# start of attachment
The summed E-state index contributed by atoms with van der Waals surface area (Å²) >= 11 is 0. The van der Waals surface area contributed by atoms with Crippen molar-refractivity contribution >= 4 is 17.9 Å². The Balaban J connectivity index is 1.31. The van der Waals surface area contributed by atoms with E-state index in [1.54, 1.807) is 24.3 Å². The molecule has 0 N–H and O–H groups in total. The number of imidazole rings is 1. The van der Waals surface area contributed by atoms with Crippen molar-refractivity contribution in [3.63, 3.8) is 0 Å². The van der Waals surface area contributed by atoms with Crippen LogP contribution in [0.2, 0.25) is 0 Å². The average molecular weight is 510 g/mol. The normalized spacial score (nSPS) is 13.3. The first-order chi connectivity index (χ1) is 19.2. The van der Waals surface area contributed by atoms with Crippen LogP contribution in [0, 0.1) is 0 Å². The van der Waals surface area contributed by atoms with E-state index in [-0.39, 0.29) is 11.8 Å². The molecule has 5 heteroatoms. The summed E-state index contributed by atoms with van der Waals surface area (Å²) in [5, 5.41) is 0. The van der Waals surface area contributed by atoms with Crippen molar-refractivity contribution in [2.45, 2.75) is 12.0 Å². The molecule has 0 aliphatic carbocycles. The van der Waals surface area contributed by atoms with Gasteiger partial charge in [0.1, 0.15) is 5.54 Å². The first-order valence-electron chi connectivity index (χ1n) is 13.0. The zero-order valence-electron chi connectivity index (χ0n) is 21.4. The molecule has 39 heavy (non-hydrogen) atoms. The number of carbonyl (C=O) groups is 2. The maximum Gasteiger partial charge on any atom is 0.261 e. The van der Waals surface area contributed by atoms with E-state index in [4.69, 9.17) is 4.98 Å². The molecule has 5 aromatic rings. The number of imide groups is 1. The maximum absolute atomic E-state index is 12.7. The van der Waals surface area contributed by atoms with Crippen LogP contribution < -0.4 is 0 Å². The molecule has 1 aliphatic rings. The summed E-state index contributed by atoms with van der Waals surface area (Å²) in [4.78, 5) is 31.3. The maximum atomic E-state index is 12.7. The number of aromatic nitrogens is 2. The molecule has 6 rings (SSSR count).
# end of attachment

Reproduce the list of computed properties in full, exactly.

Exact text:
The summed E-state index contributed by atoms with van der Waals surface area (Å²) >= 11 is 0. The van der Waals surface area contributed by atoms with Crippen molar-refractivity contribution >= 4 is 17.9 Å². The Balaban J connectivity index is 1.31. The van der Waals surface area contributed by atoms with E-state index in [1.54, 1.807) is 24.3 Å². The molecule has 0 N–H and O–H groups in total. The number of imidazole rings is 1. The van der Waals surface area contributed by atoms with Crippen molar-refractivity contribution in [3.63, 3.8) is 0 Å². The van der Waals surface area contributed by atoms with Crippen LogP contribution in [0.2, 0.25) is 0 Å². The average molecular weight is 510 g/mol. The normalized spacial score (nSPS) is 13.3. The first-order chi connectivity index (χ1) is 19.2. The van der Waals surface area contributed by atoms with Crippen LogP contribution in [0, 0.1) is 0 Å². The van der Waals surface area contributed by atoms with E-state index in [-0.39, 0.29) is 11.8 Å². The molecule has 5 heteroatoms. The summed E-state index contributed by atoms with van der Waals surface area (Å²) in [5, 5.41) is 0. The van der Waals surface area contributed by atoms with Crippen molar-refractivity contribution in [2.45, 2.75) is 12.0 Å². The molecule has 0 aliphatic carbocycles. The van der Waals surface area contributed by atoms with Gasteiger partial charge in [0.1, 0.15) is 5.54 Å². The first-order valence-electron chi connectivity index (χ1n) is 13.0. The zero-order valence-electron chi connectivity index (χ0n) is 21.4. The molecule has 39 heavy (non-hydrogen) atoms. The number of carbonyl (C=O) groups is 2. The maximum Gasteiger partial charge on any atom is 0.261 e. The van der Waals surface area contributed by atoms with E-state index in [4.69, 9.17) is 4.98 Å². The molecule has 5 aromatic rings. The number of imide groups is 1. The maximum absolute atomic E-state index is 12.7. The van der Waals surface area contributed by atoms with Crippen LogP contribution < -0.4 is 0 Å². The molecule has 1 aliphatic rings. The summed E-state index contributed by atoms with van der Waals surface area (Å²) in [4.78, 5) is 31.3. The maximum atomic E-state index is 12.7. The number of aromatic nitrogens is 2. The molecule has 6 rings (SSSR count).